The Trump Administration announced it has withdrawn the U.S. from UNESCO, citing badly-needed reforms and a continued anti-Israel bias. The United Nations Educational, Scientific and Cultural Organization (UNESCO) has long been under fire for exposed corruption and bias that continues to go unaddressed.
State Department spokesperson Heather Nauert said in a statement that UNESCO Director-General Irina Bokova has already been notified of the withdrawal and that the “decision was not taken lightly.”
On October 12, 2017, the Department of State notified UNESCO Director-General Irina Bokova of the U.S. decision to withdraw from the organization and to seek to establish a permanent observer mission to UNESCO. This decision was not taken lightly, and reflects U.S. concerns with mounting arrears at UNESCO, the need for fundamental reform in the organization, and continuing anti-Israel bias at UNESCO.
The United States indicated to the Director General its desire to remain engaged with UNESCO as a non-member observer state in order to contribute U.S. views, perspectives and expertise on some of the important issues undertaken by the organization, including the protection of world heritage, advocating for press freedoms, and promoting scientific collaboration and education.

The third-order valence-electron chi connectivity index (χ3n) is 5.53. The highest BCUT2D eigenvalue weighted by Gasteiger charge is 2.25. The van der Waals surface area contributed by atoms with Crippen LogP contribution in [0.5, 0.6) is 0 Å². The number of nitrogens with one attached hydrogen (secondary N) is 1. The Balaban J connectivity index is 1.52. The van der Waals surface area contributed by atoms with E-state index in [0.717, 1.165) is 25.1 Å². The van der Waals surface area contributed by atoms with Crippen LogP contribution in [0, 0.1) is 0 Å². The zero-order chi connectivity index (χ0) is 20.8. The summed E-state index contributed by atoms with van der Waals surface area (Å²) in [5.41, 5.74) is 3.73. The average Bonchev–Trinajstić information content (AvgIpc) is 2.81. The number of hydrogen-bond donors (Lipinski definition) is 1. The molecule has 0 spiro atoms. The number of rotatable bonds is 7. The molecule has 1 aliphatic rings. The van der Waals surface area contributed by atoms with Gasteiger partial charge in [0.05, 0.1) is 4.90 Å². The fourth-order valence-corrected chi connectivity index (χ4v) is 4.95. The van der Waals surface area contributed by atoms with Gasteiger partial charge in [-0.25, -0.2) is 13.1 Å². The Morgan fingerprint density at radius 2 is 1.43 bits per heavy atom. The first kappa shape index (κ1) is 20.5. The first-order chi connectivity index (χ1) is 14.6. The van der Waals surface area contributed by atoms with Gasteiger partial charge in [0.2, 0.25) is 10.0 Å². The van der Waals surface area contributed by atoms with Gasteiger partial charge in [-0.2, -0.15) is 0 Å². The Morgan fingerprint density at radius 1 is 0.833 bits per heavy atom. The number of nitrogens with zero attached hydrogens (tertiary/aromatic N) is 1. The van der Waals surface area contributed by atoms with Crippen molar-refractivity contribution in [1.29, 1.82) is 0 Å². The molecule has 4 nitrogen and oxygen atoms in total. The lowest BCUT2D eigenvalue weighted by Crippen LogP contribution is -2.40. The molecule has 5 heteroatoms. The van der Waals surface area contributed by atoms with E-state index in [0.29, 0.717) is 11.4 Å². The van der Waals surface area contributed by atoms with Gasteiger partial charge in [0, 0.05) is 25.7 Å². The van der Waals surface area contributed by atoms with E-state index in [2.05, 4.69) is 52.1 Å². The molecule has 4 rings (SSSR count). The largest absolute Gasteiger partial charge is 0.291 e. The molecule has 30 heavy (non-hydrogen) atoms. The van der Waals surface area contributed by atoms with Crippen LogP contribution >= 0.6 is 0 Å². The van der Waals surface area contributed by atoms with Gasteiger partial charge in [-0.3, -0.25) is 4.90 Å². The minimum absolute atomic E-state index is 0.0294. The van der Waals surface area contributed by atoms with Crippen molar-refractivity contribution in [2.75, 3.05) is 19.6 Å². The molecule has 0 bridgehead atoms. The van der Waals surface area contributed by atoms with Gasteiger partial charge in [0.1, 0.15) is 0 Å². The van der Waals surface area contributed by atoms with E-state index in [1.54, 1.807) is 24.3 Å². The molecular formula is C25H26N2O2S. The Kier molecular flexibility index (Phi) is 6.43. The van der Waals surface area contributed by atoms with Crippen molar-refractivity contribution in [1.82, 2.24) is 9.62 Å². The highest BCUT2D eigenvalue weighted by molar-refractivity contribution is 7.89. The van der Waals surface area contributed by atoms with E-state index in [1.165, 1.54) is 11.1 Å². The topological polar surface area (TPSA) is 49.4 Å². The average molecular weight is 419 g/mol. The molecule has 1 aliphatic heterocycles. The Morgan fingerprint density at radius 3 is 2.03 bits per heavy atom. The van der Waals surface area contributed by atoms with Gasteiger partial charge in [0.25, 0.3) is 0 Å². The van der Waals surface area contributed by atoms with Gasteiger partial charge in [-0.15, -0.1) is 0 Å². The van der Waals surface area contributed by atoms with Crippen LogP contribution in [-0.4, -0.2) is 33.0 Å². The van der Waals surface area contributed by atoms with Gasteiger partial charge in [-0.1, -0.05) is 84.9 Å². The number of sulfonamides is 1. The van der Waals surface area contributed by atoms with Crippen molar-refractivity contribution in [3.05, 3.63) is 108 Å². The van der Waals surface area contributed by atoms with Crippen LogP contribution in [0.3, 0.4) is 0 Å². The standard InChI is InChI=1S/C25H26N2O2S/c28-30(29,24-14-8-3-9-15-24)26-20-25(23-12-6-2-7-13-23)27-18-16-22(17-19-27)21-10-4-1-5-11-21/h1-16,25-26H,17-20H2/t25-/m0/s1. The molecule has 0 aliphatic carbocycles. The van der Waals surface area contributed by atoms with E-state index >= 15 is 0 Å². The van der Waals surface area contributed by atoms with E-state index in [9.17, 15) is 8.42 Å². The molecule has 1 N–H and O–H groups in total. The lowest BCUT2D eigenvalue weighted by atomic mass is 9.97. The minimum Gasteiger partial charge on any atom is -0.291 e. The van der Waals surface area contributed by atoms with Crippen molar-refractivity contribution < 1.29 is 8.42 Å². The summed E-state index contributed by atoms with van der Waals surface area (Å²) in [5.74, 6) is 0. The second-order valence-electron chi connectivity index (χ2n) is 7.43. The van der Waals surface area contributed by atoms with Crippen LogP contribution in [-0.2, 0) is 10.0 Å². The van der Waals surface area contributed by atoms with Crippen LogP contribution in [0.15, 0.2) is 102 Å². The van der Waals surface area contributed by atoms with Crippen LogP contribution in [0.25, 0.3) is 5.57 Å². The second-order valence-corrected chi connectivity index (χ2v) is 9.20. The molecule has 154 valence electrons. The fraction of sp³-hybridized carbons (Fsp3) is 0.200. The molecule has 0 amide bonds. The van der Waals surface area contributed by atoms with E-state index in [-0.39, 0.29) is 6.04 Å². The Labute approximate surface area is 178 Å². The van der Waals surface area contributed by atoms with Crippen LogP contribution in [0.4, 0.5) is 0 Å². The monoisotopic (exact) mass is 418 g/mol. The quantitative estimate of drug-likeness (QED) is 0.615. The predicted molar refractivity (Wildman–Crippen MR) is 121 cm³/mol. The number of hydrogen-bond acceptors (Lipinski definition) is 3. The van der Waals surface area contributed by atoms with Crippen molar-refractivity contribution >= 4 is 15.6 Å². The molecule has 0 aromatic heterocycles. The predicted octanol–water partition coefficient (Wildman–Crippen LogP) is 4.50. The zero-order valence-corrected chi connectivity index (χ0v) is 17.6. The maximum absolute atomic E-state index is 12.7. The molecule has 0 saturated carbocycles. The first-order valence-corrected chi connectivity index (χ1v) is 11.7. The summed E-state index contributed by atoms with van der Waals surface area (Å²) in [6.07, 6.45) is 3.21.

Pursuant to Article II(6) of the UNESCO Constitution, U.S. withdrawal will take effect on December 31, 2018. The United States will remain a full member of UNESCO until that time.
Corruption and cronyism at UNESCO goes back at least to 1999, when a private memo obtained by the Guardian showed that two French cabinet ministers intervened directly with the secretariat of UNESCO to ensure that former presidential aides would be given cushy senior positions in the Paris-based organization.
In 2016, UNESCO adopted an anti-Israel resolution attempting to delegitimize Israel’s connection to Judaism’s holiest site, Har Habayit, otherwise known as the Temple Mount. Item 25, entitled “Occupied Palestine,” was submitted by Algeria, Egypt, Lebanon, Morocco, Oman, Qatar and Sudan.
It was supported by Algeria, Bangladesh, Brazil, Chad, China, Dominican Republic, Egypt, Iran, Lebanon, Malaysia, Morocco, Mauritius, Mexico, Mozambique, Nicaragua, Nigeria, Oman, Pakistan, Qatar, Russia, Senegal, South Africa, Sudan and Vietnam.
Estonia, Germany, Lithuania, The Netherlands, the United Kingdom (UK) and the United States (US) voted against the resolution, while the remaining 26 abstained or were absent for the vote.
UNESCO Director-General Bokova released a statement criticizing the vote.
“When these divisions carry over into UNESCO, an Organization dedicated to dialogue and peace, they prevent us from carrying out our mission,” she said. “UNESCO’s responsibility is to foster this spirit of tolerance and respect for history.”